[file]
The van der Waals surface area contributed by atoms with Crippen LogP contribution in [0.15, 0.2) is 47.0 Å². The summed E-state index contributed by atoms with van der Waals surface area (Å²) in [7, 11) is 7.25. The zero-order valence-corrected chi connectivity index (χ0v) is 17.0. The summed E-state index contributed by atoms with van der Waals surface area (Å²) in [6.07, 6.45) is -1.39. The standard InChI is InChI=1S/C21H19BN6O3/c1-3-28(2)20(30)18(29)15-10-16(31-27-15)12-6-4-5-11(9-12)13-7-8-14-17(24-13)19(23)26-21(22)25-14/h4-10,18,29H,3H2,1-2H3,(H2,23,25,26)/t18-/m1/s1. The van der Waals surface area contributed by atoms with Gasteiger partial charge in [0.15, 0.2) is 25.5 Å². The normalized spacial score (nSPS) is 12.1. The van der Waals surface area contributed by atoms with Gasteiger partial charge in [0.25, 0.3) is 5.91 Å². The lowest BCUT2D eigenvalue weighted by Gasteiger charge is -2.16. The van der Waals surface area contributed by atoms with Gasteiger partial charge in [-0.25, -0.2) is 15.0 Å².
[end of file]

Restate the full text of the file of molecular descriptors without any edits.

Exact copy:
The van der Waals surface area contributed by atoms with Crippen LogP contribution in [0.15, 0.2) is 47.0 Å². The summed E-state index contributed by atoms with van der Waals surface area (Å²) in [7, 11) is 7.25. The zero-order valence-corrected chi connectivity index (χ0v) is 17.0. The summed E-state index contributed by atoms with van der Waals surface area (Å²) in [6.07, 6.45) is -1.39. The standard InChI is InChI=1S/C21H19BN6O3/c1-3-28(2)20(30)18(29)15-10-16(31-27-15)12-6-4-5-11(9-12)13-7-8-14-17(24-13)19(23)26-21(22)25-14/h4-10,18,29H,3H2,1-2H3,(H2,23,25,26)/t18-/m1/s1. The van der Waals surface area contributed by atoms with Gasteiger partial charge in [0.15, 0.2) is 25.5 Å². The normalized spacial score (nSPS) is 12.1. The van der Waals surface area contributed by atoms with Gasteiger partial charge in [0.25, 0.3) is 5.91 Å². The lowest BCUT2D eigenvalue weighted by Gasteiger charge is -2.16. The van der Waals surface area contributed by atoms with Gasteiger partial charge in [-0.25, -0.2) is 15.0 Å².